Polygons to Points: So how should building symbolisation change as a user zooms out from an urban landscape? A good best practise is to have buildings represented as polygons at low altitude. As the user zooms out, the polygons become difficult to differentiate visually so it makes sense to change symbolisation to a labelled point. This is exemplified by Google’s rendering of the White house as in the screen video below. (apologies for the quality and varying sizes of the videos below, I'm experimenting with a new screen capture tool and haven't got it all worked out yet)

Points to note:
  • The symbolisation starts out as a 3D gray model
  • It switches to a polygon on zooming out
  • At all times the building is represented by a labelled point. As the user zooms out the polygon disappears and we are left with just the labelled point.
Its pretty faultless, every change in symbolisation is helping the user and it's an intuiative system.

Parliament by Google: So how does the white house example compare with the UK seat of government, the houses of parliament?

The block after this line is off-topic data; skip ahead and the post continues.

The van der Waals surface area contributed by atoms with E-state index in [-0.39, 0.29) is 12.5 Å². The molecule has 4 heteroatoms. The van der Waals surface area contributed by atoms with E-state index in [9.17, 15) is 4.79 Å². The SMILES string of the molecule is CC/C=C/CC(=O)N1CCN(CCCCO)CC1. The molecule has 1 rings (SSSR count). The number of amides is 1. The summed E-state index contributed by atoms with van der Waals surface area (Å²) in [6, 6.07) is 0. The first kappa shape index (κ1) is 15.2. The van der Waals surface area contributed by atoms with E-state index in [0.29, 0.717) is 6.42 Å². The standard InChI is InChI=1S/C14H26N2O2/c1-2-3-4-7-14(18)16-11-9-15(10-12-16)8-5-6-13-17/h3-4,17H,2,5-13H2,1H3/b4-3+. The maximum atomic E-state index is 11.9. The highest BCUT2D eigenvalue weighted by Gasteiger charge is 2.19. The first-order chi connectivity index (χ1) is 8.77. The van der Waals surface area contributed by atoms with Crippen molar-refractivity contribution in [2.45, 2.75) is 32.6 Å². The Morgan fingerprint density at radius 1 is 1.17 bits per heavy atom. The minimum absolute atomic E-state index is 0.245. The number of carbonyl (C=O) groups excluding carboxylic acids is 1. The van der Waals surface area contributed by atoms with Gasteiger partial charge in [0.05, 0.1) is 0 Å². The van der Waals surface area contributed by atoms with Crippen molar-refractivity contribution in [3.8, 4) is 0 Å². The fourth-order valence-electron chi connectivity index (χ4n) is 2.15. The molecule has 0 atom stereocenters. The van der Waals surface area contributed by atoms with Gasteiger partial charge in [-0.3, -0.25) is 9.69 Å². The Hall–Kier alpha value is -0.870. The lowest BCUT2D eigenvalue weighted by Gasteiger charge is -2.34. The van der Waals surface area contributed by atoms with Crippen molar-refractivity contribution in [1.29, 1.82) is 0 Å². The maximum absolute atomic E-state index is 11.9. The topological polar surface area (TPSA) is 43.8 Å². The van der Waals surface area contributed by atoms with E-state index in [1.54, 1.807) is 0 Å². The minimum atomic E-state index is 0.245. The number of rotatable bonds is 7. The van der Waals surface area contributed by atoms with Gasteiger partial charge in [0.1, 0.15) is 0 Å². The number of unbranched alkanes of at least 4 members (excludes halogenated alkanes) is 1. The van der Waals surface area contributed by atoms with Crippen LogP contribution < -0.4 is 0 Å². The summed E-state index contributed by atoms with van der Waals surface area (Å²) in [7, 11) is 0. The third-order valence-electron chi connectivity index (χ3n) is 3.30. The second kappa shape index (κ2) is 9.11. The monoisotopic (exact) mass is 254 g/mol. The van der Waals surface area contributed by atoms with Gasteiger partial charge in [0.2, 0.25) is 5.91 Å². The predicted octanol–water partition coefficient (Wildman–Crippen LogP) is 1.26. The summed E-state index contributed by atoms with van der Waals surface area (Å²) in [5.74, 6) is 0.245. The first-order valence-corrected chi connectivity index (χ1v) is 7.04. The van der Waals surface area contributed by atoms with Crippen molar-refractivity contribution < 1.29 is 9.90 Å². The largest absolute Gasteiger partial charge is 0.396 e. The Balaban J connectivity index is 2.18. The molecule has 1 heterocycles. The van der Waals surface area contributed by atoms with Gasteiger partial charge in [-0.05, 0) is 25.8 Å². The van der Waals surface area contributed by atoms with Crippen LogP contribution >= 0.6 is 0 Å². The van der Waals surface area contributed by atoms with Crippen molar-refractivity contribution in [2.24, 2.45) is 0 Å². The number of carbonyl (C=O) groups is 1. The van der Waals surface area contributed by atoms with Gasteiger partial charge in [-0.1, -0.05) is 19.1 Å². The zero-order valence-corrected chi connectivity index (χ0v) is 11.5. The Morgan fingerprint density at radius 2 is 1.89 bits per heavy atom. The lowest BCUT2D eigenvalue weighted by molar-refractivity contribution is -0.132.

Oh dear, nowhere near as good.  A clear glitch that all labels and symbols disappear at altitude.

Parliament by Bing:  How does that compare to Parliament by Bing Maps?  Bing uses a different approach, instead of having one base map that switches symbolisation as you zoom out they have incorporated an old static style road map as the base level which changes at altitude to what amounts to a completely different map.

As you can see, the symbolisation at the lowest level is better than Google's Houses of Parliament but less good (IMHO) than Google's White House.  As you zoom out, the symbolisation stays the same which is easy to follow as a user, but the view becomes very cluttered.  The switch to a completely different map system is clumsy at best.

OpenStreetMap:  In comparison OpenStreetMap does well at low altitude with good labeling (shown here as an image rathe than a video):